*
  9. I wish I had known that children really aren’t interchangeable. Just because one party wants something and another party isn’t so sure, doesn’t mean that we can switch things about and pretend we are God and it will work out OK.
    *
  10. I wish I had known that my son had basic rights to his family, his truth, his heritage, his father, his siblings, and me; more than I ever gave us credit for. To think that I could have thought so little of myself, my family, and all the individual traits and histories that make us unique and THAT could have been replaced with a one-paragraph bio and a few pictures is so insulting to every ancestor that breathed before me.
    *
  11. I wish I had known that you cannot re-write life as it comes to you. That we can’t cheat it and pretend that things happened differently than we would have liked. And sometimes, most times, given time time what seemed to be a disaster is actually part of making things work out exactly as they should, but we just don’t know it yet. I wish I had learned to just accept things as they come and live the hand that was dealt to me even if it meant being a mother at 19.. because I was a mother at 19!
    *
  12. I wish I had known that it was possible to love most fiercely and deeply someone that you haven’t ever really met. I wish I had known that I would know my son before I got to meet him again. That I would know his face and it would be so familiar to me. I would know his smell and I would need it to breathe. That I would know and understand how he felt, thought, and would react just because I knew…way before I ever knew.
    *
  13. I wish I had known how much it would suck to hear my other kids say things like” I forget what Max looks like”, or “I don’t feel like I have another brother,” or “If we got real poor would you have to give us away, too?”
    *
  14. I wish I had known that adoption, which was supposed to preserve my teenage way of life, turned out to be something that completely changed my entire life and here I am, over 20 years later and adoption is still a major factor in my daily existence, my thoughts, my dreams and, even worse, is also a factor in my whole family’s lives as well.
    *
  15. I wish I had known that genetics really play a huge portion of who we are and that things like our mutual love of pirates, combat boots, Mohawksand died hair, alternative music, god in the woods, being buried in plain pine boxes, Dr. Pepper, Boston cream donuts, thunderstorms, reading, and writing with these dern dots…. was all part of who he was before he was born. I wish I knew that my genes had carried more than the color of his skin and the familiar look of our feet and it was something that irreplaceable.
    *
  16. I wish I had known that not every adoptee thinks that being placed for adoption was the best thing since sliced bread, are not grateful, are not happier to have a bigger house, and sometimes, can be quite adversely affected by the whole experience. It was really hard to accept that the thing that I thought was “best” could have actually been much worse.
    *
  17. I wish I had known that there is no real “ready” to become a mother and that the mythology of motherhood as our society has crafted is a vicious losing situation. I wish I had known how easy it is for us to turn on each other and judge our fellow sisters because we are all so concerned about getting it wrong and not being the best supermom on the block.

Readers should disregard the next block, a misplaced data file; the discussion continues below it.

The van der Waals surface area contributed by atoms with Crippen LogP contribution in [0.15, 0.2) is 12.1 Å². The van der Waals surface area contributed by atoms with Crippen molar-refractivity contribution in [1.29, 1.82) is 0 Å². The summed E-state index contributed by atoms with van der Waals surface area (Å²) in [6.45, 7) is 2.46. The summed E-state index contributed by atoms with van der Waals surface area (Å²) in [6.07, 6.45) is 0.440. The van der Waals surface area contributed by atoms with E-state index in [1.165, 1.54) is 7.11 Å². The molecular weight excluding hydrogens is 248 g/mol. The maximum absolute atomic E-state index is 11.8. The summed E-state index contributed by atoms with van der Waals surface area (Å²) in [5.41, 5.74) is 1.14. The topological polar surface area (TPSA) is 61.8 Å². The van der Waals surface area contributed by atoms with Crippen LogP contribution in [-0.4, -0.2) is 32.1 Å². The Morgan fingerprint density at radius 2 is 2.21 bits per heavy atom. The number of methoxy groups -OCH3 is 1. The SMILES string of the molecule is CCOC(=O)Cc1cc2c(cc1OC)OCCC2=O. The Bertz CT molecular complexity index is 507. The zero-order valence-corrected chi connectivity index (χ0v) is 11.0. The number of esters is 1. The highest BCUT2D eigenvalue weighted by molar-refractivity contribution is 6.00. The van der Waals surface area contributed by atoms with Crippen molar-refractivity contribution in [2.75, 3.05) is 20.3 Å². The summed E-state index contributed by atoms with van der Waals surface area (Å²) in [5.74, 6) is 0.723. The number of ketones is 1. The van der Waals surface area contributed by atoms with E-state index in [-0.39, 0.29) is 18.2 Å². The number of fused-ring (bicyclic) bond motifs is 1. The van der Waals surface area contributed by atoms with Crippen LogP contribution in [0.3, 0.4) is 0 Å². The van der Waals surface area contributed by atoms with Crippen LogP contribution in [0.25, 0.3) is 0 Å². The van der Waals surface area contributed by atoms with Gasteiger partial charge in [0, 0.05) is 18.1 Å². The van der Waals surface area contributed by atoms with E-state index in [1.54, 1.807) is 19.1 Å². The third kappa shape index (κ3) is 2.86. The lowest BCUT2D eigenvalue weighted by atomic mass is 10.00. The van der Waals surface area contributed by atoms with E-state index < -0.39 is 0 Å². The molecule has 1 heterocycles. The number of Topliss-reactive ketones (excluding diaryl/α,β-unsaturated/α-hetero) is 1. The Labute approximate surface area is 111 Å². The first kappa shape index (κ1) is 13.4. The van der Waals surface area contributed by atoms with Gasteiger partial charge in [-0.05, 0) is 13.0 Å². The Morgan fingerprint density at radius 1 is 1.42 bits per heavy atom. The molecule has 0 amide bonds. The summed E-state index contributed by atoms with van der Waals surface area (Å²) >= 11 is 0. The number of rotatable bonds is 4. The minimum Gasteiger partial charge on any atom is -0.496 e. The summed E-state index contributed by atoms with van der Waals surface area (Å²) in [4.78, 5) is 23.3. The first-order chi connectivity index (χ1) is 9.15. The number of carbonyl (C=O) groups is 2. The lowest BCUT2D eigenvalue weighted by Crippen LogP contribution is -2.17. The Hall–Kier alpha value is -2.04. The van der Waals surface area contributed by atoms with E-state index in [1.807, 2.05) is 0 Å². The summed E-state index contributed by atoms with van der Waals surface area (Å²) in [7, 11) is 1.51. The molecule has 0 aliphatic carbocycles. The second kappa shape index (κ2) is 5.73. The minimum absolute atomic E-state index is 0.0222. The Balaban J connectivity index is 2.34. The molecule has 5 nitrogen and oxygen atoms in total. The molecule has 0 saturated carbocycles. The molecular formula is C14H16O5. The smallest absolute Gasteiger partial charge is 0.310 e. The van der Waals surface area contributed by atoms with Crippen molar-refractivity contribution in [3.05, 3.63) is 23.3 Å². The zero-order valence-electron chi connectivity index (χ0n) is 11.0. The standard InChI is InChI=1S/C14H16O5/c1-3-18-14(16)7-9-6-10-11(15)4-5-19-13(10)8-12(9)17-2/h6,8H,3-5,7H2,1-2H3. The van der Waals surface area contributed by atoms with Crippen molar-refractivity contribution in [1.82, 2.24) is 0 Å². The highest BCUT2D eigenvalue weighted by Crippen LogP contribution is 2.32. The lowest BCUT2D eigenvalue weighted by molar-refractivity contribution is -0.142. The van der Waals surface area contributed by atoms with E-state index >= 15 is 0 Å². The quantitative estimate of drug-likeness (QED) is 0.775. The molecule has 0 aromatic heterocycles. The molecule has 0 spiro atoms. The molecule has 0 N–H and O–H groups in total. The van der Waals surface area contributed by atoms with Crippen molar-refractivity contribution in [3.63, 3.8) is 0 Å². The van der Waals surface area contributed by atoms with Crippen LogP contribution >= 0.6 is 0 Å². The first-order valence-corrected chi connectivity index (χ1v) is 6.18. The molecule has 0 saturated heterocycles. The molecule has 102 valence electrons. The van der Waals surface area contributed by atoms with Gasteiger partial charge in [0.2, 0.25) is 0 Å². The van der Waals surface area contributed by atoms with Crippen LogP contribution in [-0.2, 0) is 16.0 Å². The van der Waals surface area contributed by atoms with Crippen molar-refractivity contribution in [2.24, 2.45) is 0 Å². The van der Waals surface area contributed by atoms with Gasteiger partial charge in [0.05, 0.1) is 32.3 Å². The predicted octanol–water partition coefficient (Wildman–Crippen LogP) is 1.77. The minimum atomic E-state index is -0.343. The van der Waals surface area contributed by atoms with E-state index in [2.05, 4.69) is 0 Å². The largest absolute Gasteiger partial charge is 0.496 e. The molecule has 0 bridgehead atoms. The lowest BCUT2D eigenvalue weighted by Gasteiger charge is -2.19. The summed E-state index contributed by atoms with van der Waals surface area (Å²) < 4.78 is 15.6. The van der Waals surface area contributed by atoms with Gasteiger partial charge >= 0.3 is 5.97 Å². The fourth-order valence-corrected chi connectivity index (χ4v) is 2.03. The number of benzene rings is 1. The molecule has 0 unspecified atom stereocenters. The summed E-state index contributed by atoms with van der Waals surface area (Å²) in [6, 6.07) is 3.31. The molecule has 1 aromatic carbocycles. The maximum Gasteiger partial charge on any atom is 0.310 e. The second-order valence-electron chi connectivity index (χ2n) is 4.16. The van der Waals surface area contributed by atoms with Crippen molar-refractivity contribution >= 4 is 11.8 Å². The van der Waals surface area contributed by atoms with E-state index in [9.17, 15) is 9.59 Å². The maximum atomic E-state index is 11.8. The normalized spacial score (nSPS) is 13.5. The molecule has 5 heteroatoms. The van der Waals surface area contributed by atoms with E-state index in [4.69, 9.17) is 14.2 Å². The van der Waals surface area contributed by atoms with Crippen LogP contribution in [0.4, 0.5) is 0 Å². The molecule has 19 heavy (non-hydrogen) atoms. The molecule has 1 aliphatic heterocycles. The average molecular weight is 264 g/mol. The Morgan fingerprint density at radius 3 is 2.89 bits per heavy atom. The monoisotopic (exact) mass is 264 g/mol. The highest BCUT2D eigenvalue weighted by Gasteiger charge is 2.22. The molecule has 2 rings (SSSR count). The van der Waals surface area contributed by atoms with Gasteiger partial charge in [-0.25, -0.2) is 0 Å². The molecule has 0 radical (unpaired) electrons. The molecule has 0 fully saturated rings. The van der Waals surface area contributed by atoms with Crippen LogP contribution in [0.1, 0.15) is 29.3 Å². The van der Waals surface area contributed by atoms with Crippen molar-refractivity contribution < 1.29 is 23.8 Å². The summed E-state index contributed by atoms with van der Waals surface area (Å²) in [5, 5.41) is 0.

*
  18. I wish I had known that it was going to be crazy hard this way, being a birthmother, and that all the pain and sacrifices and sleeplessness would be coming to me anyway, but without the joys and pleasures of being with my child. I wish I had known that I would have wanted to make it work, that it would have been worth it to give up the fun.
    *
  19. I wish I had known that Fear is never a good basis for making a decision.
    *
  20. I wish I had known that the “scandal” was all in my head and that within six months no one would have cared much less remembered. I wish I had realized that my family would not have thought that I was a piece of poop for ver but would have loved and adored my baby as I would have.
    *
  21. I wish I had known that having a baby at 19 would not have “ruined my life”, that being a mother at 19 would not have “ruined my life” and that adoption, well it pretty much ruined my life .. or at least got closer to ruining my life s anything else ever did.
    *
  22. I wish I had known that school could have been put off a few years, but my motherhood was happening now.
    *
  23. I wish I had known that I was being exploited and enabled and I walked right into it.
    *
  24. I wish I had known that adoption was not glamorous or romantic, but that life being a birthmother pretty much sucks.
    *
  25. I wish I had known that the adoption agency really didn’t have my best interest at heart and they weren’t my best friends and I shouldn’t have worried about making them proud by being the “best darn birthmother” and following all the rules.
    *
  26. I wish I had known that putting everyone else’s wants and needs before mine for almost 20 years did not make me better, nor stronger, nor noble, nor brave and didn’t get me a key to heaven.
    *
  27. I wish I had known that a piece of paper would not make me an un-mother.
    *